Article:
The auto bleeders are known to leak eventually. But it might be a better summer project to replace all the old bleeders with new ones, just in case you run into some unforeseen problem. You can take the time to bleed all the baseboards at that time.

The other question I had, when I take the boiler down to zero psi and shut the water off, should there be a need to bleed all the baseboards? I didn't seem to have to do it just now as they seem to be working fine.
If the baseboards are giving off the same amount of heat as before, then you're fine.
 
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Old 02-01-16, 06:08 PM
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Thanks again for the help!

One final question, are these auto bleeders below prone to failure as well? When I last worked on my heating system it was helpful to have all of the bleeders open for a while. The air would escape out periodically over an hour or so.

I'm trying to figure out how to accomplish the same with manual bleeders I would have to shut off and move to the next rather than just leaving them open and letting the air eventually work its way out.

I have to replace the baseboard in the downstairs bath I removed as part of the project so I will be introducing air in the system.

 
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Old 02-02-16, 03:59 AM
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In my opinion those bleeders you pictured in post #17 are absolutely useless except as manual bleeders that are prone to leakage. They contain a "hygroscopic" disc that is supposed to let the air pass until the first drop of water hits it and causes the disc to swell up, stopping all air passage. I have found them to release air so slowly as to make them no different than no vent at all.

Of course, I have never had a problem with the float-type vents so what do I know?

Truthfully, a properly designed and installed system should NOT have air problems after an initial fill and bleed so totally manual vents are not only the least expensive but the most reliable way to go.
 
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Old 02-02-16, 06:42 AM
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Furd - thanks. I have been replacing the convection heaters with baseboards as I remodel rooms. In the bathroom referenced I removed the convection heater and have not put the baseboard back yet. After that room I'm going to do my office.

Unfortunately I end up having to bleed more than I would like.
 
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Old 02-02-16, 07:37 AM
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Unfortunately I end up having to bleed more than I would like.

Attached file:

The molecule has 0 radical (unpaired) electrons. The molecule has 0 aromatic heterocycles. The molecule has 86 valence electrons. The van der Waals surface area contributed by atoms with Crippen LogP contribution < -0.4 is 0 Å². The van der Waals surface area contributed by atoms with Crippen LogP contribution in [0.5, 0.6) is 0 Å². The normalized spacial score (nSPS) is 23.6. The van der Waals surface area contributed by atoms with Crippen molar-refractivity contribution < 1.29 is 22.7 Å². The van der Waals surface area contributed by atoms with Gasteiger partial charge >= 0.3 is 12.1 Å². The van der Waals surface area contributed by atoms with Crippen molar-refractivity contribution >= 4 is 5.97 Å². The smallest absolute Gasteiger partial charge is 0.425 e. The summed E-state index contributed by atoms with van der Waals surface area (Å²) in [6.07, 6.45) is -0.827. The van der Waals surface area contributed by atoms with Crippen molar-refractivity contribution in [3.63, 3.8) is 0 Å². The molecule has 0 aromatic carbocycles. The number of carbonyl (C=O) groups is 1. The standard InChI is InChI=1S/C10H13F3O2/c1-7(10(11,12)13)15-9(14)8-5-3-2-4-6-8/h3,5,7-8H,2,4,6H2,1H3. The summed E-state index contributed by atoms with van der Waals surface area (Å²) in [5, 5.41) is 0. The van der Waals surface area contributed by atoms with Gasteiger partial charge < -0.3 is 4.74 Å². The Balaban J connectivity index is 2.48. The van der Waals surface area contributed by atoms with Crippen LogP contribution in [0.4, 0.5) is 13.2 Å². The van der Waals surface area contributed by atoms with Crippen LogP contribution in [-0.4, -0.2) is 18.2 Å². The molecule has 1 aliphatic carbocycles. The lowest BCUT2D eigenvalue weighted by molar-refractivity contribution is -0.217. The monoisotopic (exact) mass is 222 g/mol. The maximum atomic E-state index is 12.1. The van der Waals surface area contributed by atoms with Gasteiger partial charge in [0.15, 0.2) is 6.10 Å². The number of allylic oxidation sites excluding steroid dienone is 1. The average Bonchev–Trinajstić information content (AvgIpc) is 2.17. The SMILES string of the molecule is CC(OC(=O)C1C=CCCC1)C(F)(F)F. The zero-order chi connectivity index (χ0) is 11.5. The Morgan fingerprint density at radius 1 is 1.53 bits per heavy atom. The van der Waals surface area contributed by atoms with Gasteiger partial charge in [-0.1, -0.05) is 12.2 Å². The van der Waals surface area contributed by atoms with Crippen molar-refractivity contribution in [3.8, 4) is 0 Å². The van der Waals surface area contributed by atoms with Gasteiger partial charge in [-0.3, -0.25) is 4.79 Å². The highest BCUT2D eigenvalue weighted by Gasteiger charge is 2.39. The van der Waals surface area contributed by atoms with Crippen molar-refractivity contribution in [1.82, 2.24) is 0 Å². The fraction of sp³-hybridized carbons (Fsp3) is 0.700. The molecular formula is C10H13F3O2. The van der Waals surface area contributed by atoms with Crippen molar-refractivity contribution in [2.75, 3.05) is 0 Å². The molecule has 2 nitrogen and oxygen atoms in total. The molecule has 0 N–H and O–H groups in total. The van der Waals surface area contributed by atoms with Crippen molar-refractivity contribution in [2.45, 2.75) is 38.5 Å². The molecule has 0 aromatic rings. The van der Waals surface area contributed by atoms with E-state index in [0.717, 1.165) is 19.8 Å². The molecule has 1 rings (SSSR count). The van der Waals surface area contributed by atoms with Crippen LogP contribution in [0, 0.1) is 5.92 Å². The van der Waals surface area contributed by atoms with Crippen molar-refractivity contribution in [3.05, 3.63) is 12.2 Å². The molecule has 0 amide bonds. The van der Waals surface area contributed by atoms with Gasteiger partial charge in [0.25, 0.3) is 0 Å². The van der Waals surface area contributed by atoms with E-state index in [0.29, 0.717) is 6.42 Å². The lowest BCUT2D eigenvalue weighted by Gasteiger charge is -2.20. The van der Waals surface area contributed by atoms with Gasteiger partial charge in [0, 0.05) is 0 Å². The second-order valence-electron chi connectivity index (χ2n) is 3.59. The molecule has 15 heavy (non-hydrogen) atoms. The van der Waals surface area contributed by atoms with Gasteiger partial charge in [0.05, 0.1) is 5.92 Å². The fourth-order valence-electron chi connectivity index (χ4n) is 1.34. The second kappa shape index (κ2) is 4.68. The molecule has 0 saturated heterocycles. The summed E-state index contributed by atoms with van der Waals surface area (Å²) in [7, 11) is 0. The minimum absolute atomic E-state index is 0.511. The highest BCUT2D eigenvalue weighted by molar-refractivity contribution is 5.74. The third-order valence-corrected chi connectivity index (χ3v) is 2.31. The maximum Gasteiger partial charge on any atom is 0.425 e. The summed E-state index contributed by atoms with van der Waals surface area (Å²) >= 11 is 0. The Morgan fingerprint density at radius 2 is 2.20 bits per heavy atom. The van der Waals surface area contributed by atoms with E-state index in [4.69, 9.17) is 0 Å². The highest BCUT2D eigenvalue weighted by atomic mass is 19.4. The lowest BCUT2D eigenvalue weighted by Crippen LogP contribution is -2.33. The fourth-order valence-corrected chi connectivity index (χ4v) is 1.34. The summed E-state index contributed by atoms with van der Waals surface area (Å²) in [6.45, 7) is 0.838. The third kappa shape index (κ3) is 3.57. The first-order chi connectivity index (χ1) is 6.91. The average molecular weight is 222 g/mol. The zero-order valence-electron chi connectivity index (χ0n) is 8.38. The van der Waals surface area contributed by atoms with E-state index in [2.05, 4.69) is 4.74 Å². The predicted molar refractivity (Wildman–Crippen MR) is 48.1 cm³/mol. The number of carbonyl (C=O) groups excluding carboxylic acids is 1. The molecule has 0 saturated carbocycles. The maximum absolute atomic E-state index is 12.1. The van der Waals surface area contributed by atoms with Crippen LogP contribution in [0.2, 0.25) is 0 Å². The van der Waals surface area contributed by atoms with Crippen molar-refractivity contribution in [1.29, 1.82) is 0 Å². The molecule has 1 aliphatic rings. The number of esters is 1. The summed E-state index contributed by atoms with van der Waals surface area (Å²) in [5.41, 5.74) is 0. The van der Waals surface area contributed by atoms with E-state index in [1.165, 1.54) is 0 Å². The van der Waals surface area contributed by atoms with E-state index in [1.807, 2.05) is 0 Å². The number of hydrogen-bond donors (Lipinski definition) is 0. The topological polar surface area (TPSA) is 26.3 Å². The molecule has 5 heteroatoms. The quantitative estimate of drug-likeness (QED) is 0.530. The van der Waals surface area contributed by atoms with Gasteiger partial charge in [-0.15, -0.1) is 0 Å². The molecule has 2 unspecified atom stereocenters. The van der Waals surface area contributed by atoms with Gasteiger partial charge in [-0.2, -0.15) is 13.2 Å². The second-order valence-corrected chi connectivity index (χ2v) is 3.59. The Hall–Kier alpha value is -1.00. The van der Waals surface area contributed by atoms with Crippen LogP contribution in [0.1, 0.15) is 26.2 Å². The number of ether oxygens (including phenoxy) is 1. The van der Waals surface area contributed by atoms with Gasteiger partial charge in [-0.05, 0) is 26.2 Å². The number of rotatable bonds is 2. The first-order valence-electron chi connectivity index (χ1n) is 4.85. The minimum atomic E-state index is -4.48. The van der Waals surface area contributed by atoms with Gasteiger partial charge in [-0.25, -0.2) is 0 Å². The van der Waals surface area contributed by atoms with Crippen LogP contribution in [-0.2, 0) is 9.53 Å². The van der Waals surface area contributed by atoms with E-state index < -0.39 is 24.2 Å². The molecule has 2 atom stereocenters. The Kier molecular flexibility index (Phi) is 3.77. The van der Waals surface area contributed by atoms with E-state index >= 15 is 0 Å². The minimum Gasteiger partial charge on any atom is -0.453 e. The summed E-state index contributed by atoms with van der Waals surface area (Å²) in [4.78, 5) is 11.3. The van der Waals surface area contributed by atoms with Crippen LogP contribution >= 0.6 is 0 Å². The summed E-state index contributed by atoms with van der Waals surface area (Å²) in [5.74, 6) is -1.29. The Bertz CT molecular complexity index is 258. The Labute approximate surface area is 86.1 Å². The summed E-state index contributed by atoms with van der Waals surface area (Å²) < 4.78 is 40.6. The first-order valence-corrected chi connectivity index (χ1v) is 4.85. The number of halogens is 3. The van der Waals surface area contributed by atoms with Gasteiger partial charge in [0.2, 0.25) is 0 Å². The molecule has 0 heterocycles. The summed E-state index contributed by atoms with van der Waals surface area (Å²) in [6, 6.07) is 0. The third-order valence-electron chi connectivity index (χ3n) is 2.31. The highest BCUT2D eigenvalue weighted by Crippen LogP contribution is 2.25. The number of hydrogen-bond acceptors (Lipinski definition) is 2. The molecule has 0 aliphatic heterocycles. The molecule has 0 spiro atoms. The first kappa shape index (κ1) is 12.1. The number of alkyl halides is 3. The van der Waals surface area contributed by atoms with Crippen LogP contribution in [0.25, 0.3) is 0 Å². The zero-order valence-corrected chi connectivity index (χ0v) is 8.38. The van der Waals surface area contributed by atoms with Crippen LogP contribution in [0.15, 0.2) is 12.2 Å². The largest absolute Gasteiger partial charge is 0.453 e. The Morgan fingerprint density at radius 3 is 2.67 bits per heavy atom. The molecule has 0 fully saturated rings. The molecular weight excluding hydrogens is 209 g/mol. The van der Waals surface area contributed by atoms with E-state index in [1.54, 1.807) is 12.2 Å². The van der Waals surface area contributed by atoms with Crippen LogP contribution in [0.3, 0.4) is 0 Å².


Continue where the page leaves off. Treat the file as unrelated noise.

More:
Exactly (more or less ) is more than you like? Once a year? More often? Unless you have a poorly designed system OR have leaks that require making up for the leak(s) by adding more water you should be able to go many years without having to bleed any air.

Any joint, be it threaded, soldered or otherwise made, that shows any corrosion is most likely leaking. New water that is added because of a pressure drop allowing the pressure reducing valve to open and adding water will also admit air that is dissolved in the incoming water. Stopping all the leaks will stop the pressure from dropping and will stop the addition of new water.
 
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Old 02-02-16, 09:24 AM
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No, I meant that I'm forever replacing parts on the system which require me to bleed. Seems like every year I've got s new project that requires me replacing a heater as part of the remodel.
 
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Old 02-02-16, 10:19 AM
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I've worked on everything from small (40,000 BTU/hour) residential systems to 80,000,000 (yes, 80 million) BTU/hour systems and the one thing they ALL had in common is a necessity to bleed air when the system is opened for repair. It is just the nature of the beast.

One method, which is probably more time and money than what it is worth, would be to run 1/4 inch copper tubing from the vent locations (eliminate the vent valve proper) to a central location near the boiler and terminate the individual vent tubing with needle valves. This would allow you to easily vent any or all sections while still keeping an eye on the system pressure at the boiler. I had considered doing this in my parents home except that other than when I would dump the entire system it never required bleeding. Maybe the float vents were the reason but I think it was mostly because it didn't leak anywhere.